The Chicago White Sox have hired Kansas City Royals bench coach Pedro Grifol to replace Hall of Famer Tony La Russa as their manager, it was made official Thursday.
The 52-year-old Grifol will try to lift a team coming off a disappointing season. The White Sox finished second in the AL Central at 81-81 and missed the playoffs after running away with the division in 2021. La Russa missed the final 34 games because of health problems and announced he would not return, ending a disappointing two-year run with the franchise that gave him his first job as a big league skipper.
“Pedro is a bilingual, modern baseball thinker who brings two-plus decades of experience in a variety of roles,” White Sox general manager Rick Hahn said in a statement. “He is an excellent communicator and an experienced game planner who brings a high energy and detail-oriented approach to leadership. He is committed to building an inclusive and cohesive clubhouse, and we could not be happier to have Pedro leading our club.”
Grifol spent the past 10 seasons in a variety of coaching roles with Kansas City under former managers Ned Yost and Mike Matheny. He was part of teams that captured back-to-back pennants and won the World Series in 2015.
Grifol spent the past three seasons as the Royals’ bench coach. He interviewed for the managing job after Matheny was fired as part of a widespread shake-up within the organization after a 65-97 finish — Kansas City’s sixth straight losing season. The Royals hired Tampa Bay Rays bench coach Matt Quatraro as manager on Sunday night.
Grifol previously spent 13 seasons coaching, scouting and managing in the Seattle Mariners system. He was also a minor league catcher who played nine seasons in the Minnesota Twins and New York Mets organizations.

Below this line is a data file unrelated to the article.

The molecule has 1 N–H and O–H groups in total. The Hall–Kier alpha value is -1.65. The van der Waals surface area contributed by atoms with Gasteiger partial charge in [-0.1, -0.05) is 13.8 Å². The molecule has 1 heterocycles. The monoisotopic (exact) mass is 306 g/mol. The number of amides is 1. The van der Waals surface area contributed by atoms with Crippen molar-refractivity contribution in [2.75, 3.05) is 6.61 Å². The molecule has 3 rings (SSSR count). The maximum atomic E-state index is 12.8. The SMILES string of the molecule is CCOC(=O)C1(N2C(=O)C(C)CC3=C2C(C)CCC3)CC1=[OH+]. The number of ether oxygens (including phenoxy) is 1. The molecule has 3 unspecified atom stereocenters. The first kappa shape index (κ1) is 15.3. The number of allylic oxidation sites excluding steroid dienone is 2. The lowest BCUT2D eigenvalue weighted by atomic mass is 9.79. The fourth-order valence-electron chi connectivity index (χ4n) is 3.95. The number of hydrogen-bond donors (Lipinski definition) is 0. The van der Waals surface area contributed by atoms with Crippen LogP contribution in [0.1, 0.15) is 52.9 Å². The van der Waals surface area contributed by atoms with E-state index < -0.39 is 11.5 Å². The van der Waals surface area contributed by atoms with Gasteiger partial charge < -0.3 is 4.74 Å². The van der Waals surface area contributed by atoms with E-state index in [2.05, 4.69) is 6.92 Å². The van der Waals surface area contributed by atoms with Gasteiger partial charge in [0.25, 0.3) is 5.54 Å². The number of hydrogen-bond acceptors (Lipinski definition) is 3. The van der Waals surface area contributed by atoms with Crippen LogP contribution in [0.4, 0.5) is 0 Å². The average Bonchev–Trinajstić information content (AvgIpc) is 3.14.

The previous four managers hired by the White Sox were either working for them or had ties to the franchise, including former players Ozzie Guillen and Robin Ventura. Rick Renteria, La Russa’s predecessor, spent the 2016 season as Ventura’s bench coach before getting promoted.
The White Sox began the season with championship aspirations after making the playoffs the previous two years. But they were plagued by injuries and inconsistent play.
All-Star shortstop Tim Anderson and sluggers Eloy Jimenez and Luis Robert missed significant time because of injuries. Catcher Yasmani Grandal and third baseman Yoan Moncada also had health issues, and they underperformed when they were on the field.
There were embarrassing breakdowns, too, such as when the White Sox ran themselves into the first 8-5 triple play in major league history during a loss to Minnesota on July 4.
The team showed some spark after La Russa stepped away from the team on Aug. 30. The White Sox won 10 of their first 14 games under bench coach Miguel Cairo, but they lost eight straight in September, dashing their playoff hopes.
The White Sox finished the season with more errors (101) than all but two teams. Their lineup was heavy on right-handed hitters, and several of their players were better suited to first base and designated hitter roles.
The Associated Press contributed to this report.
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